On 24th July, the same day that marked two years since the last case of polio on the continent of Africa, news arrived of two children not only contracting polio and becoming paralysed in Borno state, Nigeria. It was a huge disappointment, but one that can serve as something of a reality check for global health. It’s not through lack of funding or attention that the world has missed various polio eradication targets since the programme started out in 1988. It’s a genuinely difficult mission. Here are some reasons why:
- Eradication may not be a goal that everyone shares
Global health programmes are costly, require high level political commitment and typically operate through massive bodies such as the World Health Organization and UNICEF. By their nature, these initiatives to follow global political priorities, rather than national or local ones, which can generate tension between global financing and local needs. This has already been seen in Nigeria, where recent research revealed that communities had knowingly refused polio vaccines en masse in order to bargain with government authorities for other – in their view more vital – services such as usable roads, electricity and schools.
- As long as people fight, disease will thrive
Polio eradication presents a key challenge: to vaccinate every single children at risk, across the whole world, including those in vulnerable areas. For obvious reasons this is not always possible, and over the past 10 years the polio eradication project has been disrupted multiple times by conflicts in Pakistan, Afghanistan, and now by Boko Haram in Nigeria. Occasionally, when combatants hope to become an officially recognised government, polio vaccination can be negotiated. But with the rise of extremists like Daesh and others, this possibility seems less and less likely. Instead vaccinators must use “hit and run” tactics or work in secret, which puts their lives at risk and often prohibits vaccinating all children in need.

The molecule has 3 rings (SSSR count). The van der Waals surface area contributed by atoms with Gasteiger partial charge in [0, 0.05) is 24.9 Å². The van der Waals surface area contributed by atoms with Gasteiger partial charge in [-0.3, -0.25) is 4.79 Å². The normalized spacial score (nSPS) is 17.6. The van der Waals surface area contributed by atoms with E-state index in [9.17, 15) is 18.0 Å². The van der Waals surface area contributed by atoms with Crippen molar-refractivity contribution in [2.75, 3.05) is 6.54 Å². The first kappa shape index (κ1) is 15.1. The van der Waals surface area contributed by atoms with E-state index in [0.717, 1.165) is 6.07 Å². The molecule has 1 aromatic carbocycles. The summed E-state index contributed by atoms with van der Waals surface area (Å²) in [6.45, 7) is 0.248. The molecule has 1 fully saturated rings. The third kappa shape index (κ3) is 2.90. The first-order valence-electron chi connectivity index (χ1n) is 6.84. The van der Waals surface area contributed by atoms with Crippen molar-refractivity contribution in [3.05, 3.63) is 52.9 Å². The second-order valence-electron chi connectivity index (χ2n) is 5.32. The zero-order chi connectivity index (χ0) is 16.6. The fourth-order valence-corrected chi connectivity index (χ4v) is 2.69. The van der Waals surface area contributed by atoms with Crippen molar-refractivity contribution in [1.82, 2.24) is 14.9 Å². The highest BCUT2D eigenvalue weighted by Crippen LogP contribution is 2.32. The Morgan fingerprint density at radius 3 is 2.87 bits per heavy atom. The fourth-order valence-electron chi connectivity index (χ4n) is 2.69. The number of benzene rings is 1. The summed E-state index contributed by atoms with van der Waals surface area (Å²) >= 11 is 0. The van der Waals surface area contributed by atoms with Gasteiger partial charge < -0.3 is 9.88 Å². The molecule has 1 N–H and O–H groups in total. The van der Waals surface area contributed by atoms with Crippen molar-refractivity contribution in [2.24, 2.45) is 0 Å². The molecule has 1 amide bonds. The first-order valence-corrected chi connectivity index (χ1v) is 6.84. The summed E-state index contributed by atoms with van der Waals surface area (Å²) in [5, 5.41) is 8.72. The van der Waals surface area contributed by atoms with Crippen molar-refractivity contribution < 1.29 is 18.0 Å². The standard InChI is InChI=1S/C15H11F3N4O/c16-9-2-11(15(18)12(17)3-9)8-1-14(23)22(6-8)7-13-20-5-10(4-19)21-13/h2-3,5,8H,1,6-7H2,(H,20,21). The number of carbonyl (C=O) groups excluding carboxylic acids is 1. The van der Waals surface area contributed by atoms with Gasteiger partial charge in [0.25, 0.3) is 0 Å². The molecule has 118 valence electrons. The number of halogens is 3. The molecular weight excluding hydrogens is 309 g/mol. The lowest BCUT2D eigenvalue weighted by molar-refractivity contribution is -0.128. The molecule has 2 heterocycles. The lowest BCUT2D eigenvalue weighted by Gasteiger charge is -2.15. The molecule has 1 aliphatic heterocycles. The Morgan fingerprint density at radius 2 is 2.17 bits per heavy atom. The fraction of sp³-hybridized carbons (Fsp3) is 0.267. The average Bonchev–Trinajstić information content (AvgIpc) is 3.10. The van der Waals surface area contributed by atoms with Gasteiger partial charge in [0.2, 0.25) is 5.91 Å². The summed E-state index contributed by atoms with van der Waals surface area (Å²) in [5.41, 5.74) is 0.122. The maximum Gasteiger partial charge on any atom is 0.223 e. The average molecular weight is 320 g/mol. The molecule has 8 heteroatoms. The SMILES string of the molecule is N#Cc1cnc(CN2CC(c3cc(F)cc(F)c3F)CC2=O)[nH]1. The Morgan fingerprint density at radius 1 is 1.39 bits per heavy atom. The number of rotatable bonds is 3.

- Often eradication is not just a people problem
Polio can live in feces for many weeks, and doesn’t produce symptoms in 95% of cases, allowing it to spread “silently” from person to person through infected sewage. This means that the environment is an important and complex component of eradication, especially in areas where sanitation is inadequate. To make sure a country is really polio free, testing samples from the environment and waiting for long periods are necessary and – as we saw recently in Nigeria – may still not be able to capture the real picture.
The environment can play a larger role in obstructing eradication of other kinds of diseases. For example, hopes for the eradication of Guinea orm disease have recently been adjusted after the discovery of the presence of the worm in wild dogs. Sadly, canines aren’t great performers when it comes to the main method of Guinea worm prevention – drinking water through a filter.
Many were disappointed and confused by this recent blow to aspirations for polio eradication, which seemed much closer at hand than it really was. Of course we should continue working for a world free from polio, Guinea worm and other preventable diseases, but this development is a reminder that we must be realistic. Disease eradication is a multi-layered challenge, and only by understanding and accepting this can we set expectations at the right level to maintain funding, detect new cases and learn from mistakes before they turn into substantial setbacks.
Featured image © CDC Global
Emily Loud is co-founder and communications manager at The Diagonal, and has a master’s in Global Health and Development from UCL. She is particularly interested in the “demand-side” of health interventions and global health security. Emily is currently based in London, doing communications for two global health and development organisations, shoehorning in research when she can find a moment. You can find her on Twitter @eloudness